We move whole grains to the center of the plate! Experience whole grains, not as nutritional wonders, but as culinary superstars. Click on one of the links below to buy the book:



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The First-Ever All Goat Book: Meat, Milk, & Cheese

It's the first-ever all-goat book--the world's most consumed meat and dairy, plus all the goat cheese you can imagine. You gotta get in on the goat! Here are the links:



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    Chicken Soup, Thai-Style

    It's that time of year in New England. We're in wool most days and we're shoveling out as often as not. So we want to hunker down, have a big bowl of soup, and go to bed early.

    Here's a six-serving soup I made for Bruce on a recent cold evening. Leftovers were terrific the next day! It's not an authentic Thai preparation but a good, old-fashioned, American soup, renovated with Thai flavors. It's one of the many soups in COOKING KNOW-HOW. It's sure to become a winter favorite at your house.

    First, put all this in a large pot and bring it to a simmer over high heat:

    • 4 cups (1 quart or 1 liter) fat-free reduced-sodium chicken broth
    • 4 cups (1 quart or 750 milliliters) water
    • 1 medium yellow onion, chopped
    • 3 medium carrots, peeled and cut into rings
    • 3 medium celery ribs, thinly sliced
    • 3 tablespoons minced peeled fresh ginger or jarred minced ginger
    • 2 minced garlic cloves or 2 teaspoons jarred minced garlic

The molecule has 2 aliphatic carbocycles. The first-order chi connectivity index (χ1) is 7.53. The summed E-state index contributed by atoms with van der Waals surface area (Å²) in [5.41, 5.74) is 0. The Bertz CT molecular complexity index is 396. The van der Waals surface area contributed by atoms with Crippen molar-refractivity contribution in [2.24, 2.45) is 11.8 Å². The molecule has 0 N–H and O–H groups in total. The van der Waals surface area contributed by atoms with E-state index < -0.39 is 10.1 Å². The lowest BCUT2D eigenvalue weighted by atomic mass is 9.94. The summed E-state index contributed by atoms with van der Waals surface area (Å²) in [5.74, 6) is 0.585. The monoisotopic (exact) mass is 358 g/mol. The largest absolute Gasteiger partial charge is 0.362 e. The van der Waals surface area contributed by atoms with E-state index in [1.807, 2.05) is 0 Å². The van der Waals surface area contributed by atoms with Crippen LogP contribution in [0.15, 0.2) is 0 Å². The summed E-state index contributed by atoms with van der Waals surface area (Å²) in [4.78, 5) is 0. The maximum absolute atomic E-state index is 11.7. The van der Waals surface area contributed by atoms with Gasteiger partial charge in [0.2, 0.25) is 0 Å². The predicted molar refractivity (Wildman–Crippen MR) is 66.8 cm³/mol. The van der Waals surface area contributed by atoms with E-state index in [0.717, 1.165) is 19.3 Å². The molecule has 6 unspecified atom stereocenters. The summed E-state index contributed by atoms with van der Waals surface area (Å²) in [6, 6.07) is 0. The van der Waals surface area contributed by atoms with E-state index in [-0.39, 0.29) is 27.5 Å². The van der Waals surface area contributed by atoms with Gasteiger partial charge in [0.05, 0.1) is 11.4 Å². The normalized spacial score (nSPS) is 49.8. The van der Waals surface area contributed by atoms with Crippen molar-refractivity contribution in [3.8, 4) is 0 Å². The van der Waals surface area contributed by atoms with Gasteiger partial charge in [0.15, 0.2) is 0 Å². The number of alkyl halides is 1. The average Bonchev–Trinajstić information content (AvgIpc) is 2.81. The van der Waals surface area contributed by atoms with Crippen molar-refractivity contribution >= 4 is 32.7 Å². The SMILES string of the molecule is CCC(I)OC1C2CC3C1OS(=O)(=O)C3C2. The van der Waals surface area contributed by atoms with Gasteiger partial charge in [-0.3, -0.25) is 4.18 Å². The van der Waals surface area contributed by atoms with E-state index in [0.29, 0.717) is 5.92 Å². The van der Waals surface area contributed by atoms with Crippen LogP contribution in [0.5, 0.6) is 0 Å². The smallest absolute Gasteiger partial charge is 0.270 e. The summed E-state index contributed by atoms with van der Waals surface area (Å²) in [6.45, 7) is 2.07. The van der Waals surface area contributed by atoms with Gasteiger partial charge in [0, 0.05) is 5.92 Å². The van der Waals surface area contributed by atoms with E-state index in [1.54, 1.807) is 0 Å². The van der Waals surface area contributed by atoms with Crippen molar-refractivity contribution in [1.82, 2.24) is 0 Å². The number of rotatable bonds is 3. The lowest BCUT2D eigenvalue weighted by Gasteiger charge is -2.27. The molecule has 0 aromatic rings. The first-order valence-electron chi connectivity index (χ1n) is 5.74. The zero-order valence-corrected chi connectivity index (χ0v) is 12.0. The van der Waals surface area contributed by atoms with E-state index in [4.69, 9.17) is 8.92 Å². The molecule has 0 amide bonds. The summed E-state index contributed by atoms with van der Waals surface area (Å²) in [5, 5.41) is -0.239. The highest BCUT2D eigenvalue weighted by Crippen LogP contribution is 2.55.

• and one 3 1/2 to 4-pound (1 1/2- to 1 3/4-kilogram) chicken, giblets and neck removed, the chicken itself cut into 8 or 9 pieces.

    Here are a few notes on all that.

    1. In the metric measurements, the water's less than the broth because the 1 liter of broth represents more than 1 quart of broth--so we compensated by using less water than broth in those metric conversions.
    2. If you want to use prechopped onion, often available in the produce section of your supermarket, use 1 cup.
    3. If you can't find a cut-up chicken at the market, ask the butcher to cut one up for you.

    Once the soup is simmering, cover, reduce the heat to low, and simmer slowly for 1 hour.

    As the soup simmers, it'll develop scum, mostly from the chicken bones and skin. You don't have to skim it off, but it will yield a cloudy soup. We prefer to get it out with a smaller strainer or a flatware tablespoon, scooping the foamy scum to the side of the pot and lifting it out.

    After an hour at a simmer, use large tongs or a large, slotted spoon to scoop out the chicken pieces. Cool them on a cutting board for 10 to 15 minutes. Keep the soup covered and at a very low simmer.

    Skin and debone the chicken. Chop up the meat. (Make sure you get every speck. Waste not, want not.) Return the meat to the pot.

    Why not just use boneless skinless chicken bits? Because most of the flavor is in the bones and skin. Trust us on this one.

    Once the chopped chicken is back in the soup, increase the heat to bring it back to a good bubble, then add all this:

    • 8 ounces shiitake mushrooms, stems removed and discarded, the caps thinly sliced
    • 1/4 cup shredded basil; the minced green bits of two scallions
    • and 1 to 2 teaspoons Thai curry paste.

    Another note. Look for Thai curry paste in containers in the Asian aisle of almost all supermarkets. The paste can be RIDICULOUSLY hot. We prefer the yellow paste here to the red because it's milder, more floral, and less fiery. Use the paste sparingly until you get the hang of it. Store it covered in the fridge for up to 1 year.

    Once the soup is bubbling again, reduce the heat and simmer uncovered for about 15 minutes. Taste it for salt--there may be some in the version of Thai curry paste you used, but you might want to add 1 teaspoon or so--then dish it up. You'll want it while it's still hot. For maximum comfort, natch.